In 1963 HMS Sanderling closed to allow construction work to begin on the new airport. A supermarine Attacker aircraft which had been mounted on a pedestal by the gate on the Red Smithy road, and had become a well-known landmark, was removed and placed in storage. It can now be seen in the Fleet Air Arm Museum in Yeovilton, Somerset.

The new airport took nearly three years to build and did not open until May, 1966. The first aircraft to land on the runway was a BEA Handley-Page Herald, call sign Whisky Bravo, which touched down at 6.21pm on May 1, having left Renfrew six minutes before. The next morning Abbotsinch opened for business at about the same time as the very last flight out of Renfrew - a BEA Vickers Vanguard bound for London - took off.

Since then Glasgow Airport has expanded many times. For some years its development was restricted by a Government ruling which allowed only Prestwick to operate flights from Scotland to North America. The rescinding of this decision in 1990 resulted in a massive expansion of facilities at Glasgow. The original 1966 terminal was cleverly enlarged and modernised at a cost of #52m and apron space and car-parking facilities were expanded.

One possible obstacle to further development is the runway. A 2000ft extension was built in 1973 to increase it to 8720ft which is long enough to handle every type of aircraft. However, this is still not enough to allow a wide-bodied jet with maximum fuel and passenger load to take off from Glasgow. This means direct flights from Glasgow to some North American destinations are not possible.

A further extension would be needed to make this possible and this would involve a costly realignment of the M8 motorway and the Paisley-Greenock railway line. Such alterations can be expensive; a mere 800ft extension at Manchester Airport in 1981 - involving the diversion of a river - cost #8.6m.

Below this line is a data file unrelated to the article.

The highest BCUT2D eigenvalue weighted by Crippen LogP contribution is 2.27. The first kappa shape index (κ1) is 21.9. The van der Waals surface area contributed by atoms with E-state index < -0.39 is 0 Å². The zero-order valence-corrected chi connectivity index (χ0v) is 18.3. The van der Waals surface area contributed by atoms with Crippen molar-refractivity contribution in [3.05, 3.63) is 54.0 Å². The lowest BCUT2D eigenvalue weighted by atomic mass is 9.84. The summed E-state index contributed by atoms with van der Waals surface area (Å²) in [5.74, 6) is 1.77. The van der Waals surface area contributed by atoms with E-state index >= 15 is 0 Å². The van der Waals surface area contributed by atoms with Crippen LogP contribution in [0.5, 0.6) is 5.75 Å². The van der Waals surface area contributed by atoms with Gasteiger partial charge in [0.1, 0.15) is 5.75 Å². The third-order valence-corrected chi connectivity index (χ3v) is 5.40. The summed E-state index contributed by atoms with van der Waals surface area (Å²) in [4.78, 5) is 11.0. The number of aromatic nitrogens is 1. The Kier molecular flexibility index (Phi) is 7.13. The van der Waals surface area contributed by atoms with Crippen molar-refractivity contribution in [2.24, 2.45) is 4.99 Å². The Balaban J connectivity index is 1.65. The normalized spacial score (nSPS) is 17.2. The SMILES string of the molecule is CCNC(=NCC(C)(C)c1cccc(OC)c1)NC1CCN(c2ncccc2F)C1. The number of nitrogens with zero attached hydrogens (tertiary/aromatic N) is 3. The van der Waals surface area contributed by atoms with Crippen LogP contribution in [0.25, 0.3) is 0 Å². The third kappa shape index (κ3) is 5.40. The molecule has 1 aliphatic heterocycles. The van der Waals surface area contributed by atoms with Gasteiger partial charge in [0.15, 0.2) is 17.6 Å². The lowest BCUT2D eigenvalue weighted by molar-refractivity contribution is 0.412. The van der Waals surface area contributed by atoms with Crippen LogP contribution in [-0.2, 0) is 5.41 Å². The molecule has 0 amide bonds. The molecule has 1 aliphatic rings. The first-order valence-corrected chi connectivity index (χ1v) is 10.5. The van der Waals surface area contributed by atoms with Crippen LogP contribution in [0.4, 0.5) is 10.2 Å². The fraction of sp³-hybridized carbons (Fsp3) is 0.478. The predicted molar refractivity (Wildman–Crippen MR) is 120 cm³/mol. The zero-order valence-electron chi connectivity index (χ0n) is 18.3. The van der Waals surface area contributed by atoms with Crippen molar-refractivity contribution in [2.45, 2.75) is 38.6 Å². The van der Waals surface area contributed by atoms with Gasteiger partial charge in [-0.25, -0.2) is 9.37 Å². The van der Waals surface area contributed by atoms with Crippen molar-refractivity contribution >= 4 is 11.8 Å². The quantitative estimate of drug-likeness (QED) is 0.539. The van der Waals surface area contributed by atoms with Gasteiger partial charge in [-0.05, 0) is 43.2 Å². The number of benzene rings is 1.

Regardless of whether the runway is extended or not, the future of Glasgow Airport looks bright as passenger traffic is set to grow. As for the old Renfrew Airport, little remains to remind the traveller of this important part of Scotland's aviation heritage apart from a small cairn which was built at the junctions of Newmains and Sandy roads to commemorate the crew of an air ambulance flight who lost their lives on a mission to Islay in 1957.

Renfrew's distinctive terminal building survived well into the seventies and could be seen from the M8 motorway. In 1977 plans were drawn up to convert this unique building into a shopping and leisure complex. Unfortunately nothing came of this and the old terminal was demolished in 1978 to make way for redevelopment of the site.

As motorists speed past the Hillington Rolls-Royce factory on their way to Glasgow Airport, they should reflect that they are passing through an area which played a great role in the development of aviation and the history of the Second World War.